UND touts new training for drone pilots
GRAND FORKS -- The University of North Dakota announced Thursday a new program to train pilots of the Predator unmanned aircraft using a full-size simulator.
It's another step that puts the university and the state "at the forefront and cutting edge" of research and development in unmanned aircraft systems, "the fastest-growing component in aviation," Lt. Gov. Drew Wrigley said at the announcement ceremony on campus.
Wrigley is chairman of the Northern Plains Unmanned Aircraft Systems Authority, which is working, among other things, to have the state named one of the federal government's six test sites for unmanned aircraft.
UND's new training program, still in its testing phase, has been underway for a couple of weeks with six students who will finish a short course by Thanksgiving. Next semester, 32 students are expected.
University officials have worked for years to start a training center equipped with a full-size simulator that looks and feels like the inside of a Predator control module. They got that in 2011 using $2.7 million in state funds to buy the simulator, the university said.
Now they've got a curriculum to go with it.
Money for the program comes from a three-year $5.5 million grant that UND received in 2011 from the Air Force Research Laboratory. The military's goal is to find the most efficient method to train pilots for unmanned aircraft, the university said.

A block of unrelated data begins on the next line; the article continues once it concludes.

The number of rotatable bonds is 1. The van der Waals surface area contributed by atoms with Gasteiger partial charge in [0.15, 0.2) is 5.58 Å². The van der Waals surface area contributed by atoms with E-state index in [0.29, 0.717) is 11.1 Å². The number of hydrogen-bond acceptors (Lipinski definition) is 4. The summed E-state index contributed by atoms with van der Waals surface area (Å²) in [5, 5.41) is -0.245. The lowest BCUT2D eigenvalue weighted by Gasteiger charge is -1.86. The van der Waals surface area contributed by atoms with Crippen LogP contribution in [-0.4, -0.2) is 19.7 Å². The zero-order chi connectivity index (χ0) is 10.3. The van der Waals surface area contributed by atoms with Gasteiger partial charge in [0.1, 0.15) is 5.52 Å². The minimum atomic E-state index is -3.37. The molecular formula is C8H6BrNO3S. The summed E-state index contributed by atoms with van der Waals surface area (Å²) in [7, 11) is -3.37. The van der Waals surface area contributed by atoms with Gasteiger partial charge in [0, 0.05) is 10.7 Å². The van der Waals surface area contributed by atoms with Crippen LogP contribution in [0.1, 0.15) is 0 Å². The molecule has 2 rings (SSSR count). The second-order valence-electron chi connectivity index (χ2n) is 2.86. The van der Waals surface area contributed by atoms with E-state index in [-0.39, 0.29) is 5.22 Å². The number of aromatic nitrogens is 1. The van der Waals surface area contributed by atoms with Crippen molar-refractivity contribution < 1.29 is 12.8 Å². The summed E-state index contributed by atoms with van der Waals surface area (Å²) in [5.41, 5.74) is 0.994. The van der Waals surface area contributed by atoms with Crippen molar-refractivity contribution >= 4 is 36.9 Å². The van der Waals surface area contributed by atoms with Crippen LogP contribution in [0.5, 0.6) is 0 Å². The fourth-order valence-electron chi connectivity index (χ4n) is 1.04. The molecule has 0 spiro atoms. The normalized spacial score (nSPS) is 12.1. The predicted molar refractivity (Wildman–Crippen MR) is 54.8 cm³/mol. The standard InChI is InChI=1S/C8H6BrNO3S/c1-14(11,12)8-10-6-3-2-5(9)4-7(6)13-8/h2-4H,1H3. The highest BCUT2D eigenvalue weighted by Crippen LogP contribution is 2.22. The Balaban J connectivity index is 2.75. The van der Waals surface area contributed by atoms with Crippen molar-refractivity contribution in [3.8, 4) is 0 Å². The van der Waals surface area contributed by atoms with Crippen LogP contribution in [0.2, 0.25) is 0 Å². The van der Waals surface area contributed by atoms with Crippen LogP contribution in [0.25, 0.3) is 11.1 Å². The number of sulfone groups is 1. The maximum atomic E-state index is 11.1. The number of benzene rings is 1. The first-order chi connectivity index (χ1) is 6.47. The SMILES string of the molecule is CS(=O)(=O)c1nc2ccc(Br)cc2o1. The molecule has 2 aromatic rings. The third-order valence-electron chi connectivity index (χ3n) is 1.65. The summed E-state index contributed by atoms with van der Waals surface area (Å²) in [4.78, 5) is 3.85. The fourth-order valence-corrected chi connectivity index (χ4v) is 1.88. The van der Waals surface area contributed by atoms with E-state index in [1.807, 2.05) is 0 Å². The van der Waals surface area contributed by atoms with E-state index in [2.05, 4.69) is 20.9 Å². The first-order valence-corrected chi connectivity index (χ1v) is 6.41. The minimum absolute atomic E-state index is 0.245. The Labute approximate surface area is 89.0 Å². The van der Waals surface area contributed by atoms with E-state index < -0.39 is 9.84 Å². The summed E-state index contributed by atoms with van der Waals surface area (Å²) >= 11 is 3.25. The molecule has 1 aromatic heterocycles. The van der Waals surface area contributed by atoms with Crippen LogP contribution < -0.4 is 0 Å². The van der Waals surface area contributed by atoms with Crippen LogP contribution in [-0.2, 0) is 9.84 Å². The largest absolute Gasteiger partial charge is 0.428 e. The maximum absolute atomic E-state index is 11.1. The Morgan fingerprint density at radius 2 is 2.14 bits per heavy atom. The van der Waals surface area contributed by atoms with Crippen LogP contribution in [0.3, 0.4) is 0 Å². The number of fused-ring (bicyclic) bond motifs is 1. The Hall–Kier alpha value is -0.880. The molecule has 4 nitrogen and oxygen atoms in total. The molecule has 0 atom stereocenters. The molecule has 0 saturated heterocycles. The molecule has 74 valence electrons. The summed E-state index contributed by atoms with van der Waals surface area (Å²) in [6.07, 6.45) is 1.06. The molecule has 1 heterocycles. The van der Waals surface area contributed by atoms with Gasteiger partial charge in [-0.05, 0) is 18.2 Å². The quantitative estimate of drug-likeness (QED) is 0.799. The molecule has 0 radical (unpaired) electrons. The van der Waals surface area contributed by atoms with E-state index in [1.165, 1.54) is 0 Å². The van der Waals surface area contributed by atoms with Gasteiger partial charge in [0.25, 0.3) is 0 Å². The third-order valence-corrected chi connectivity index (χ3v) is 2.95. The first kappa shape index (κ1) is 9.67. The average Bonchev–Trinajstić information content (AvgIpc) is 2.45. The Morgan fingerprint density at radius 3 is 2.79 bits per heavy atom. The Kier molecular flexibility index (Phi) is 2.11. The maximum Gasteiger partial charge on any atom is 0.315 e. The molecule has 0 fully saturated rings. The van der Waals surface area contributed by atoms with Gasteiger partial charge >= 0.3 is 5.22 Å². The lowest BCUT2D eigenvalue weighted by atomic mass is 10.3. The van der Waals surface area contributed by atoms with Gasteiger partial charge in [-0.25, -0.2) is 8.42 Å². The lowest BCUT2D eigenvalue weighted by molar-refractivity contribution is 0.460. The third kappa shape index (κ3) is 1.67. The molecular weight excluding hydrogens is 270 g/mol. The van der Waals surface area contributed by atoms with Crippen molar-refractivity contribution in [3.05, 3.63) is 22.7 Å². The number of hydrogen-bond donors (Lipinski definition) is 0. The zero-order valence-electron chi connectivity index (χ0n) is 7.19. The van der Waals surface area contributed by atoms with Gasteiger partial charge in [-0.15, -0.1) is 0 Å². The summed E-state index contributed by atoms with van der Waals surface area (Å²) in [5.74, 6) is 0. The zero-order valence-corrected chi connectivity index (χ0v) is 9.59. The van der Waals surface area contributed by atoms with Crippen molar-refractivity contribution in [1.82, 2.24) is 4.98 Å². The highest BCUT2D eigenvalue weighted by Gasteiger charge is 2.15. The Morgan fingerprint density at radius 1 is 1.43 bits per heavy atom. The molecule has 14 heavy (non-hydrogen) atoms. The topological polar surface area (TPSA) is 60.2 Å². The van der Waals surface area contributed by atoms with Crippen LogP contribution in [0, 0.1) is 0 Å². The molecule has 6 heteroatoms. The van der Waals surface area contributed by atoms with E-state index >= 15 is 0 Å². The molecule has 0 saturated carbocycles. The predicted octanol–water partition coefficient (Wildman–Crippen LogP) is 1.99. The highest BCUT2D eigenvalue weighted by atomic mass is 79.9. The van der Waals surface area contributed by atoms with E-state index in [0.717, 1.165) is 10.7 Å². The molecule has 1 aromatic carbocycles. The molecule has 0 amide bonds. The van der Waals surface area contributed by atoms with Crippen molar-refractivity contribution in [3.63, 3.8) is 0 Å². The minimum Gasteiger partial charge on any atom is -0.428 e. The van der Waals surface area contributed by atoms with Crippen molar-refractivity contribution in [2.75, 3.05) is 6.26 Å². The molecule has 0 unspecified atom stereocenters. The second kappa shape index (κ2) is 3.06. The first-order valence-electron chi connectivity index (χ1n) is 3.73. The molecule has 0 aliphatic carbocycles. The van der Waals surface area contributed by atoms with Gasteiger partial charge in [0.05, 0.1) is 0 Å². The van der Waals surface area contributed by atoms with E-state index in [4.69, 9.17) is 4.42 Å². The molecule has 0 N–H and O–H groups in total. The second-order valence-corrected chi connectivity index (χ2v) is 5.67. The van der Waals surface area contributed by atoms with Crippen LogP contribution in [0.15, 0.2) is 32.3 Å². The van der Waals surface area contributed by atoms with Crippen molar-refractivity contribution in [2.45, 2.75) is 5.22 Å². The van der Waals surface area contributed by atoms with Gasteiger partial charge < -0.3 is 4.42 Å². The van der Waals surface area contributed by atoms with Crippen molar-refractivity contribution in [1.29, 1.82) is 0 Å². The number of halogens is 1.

Part of the funding goes toward paying students $2,000 each to participate, as a way to develop the curriculum.
According to Al Palmer, director of UND's Center for UAS Research, Education and Training, the UND program builds on Air Force training curriculums, adding new wrinkles not available yet anywhere in such a format.
However, he said, in line with UND's civilian mission, there is no "weaponization" button on the new Predator simulator.
Palmer said he expects the grant to get re-upped next year with little problem.
Although the Federal Aviation Administration has not yet sketched out how unmanned aircraft will be used in the private sector, such as in mapping farm fields, monitoring natural resources and pipelines and power lines, he said UND's training program will ensure it's ready to provide pilots and other professionals as the industry gears up.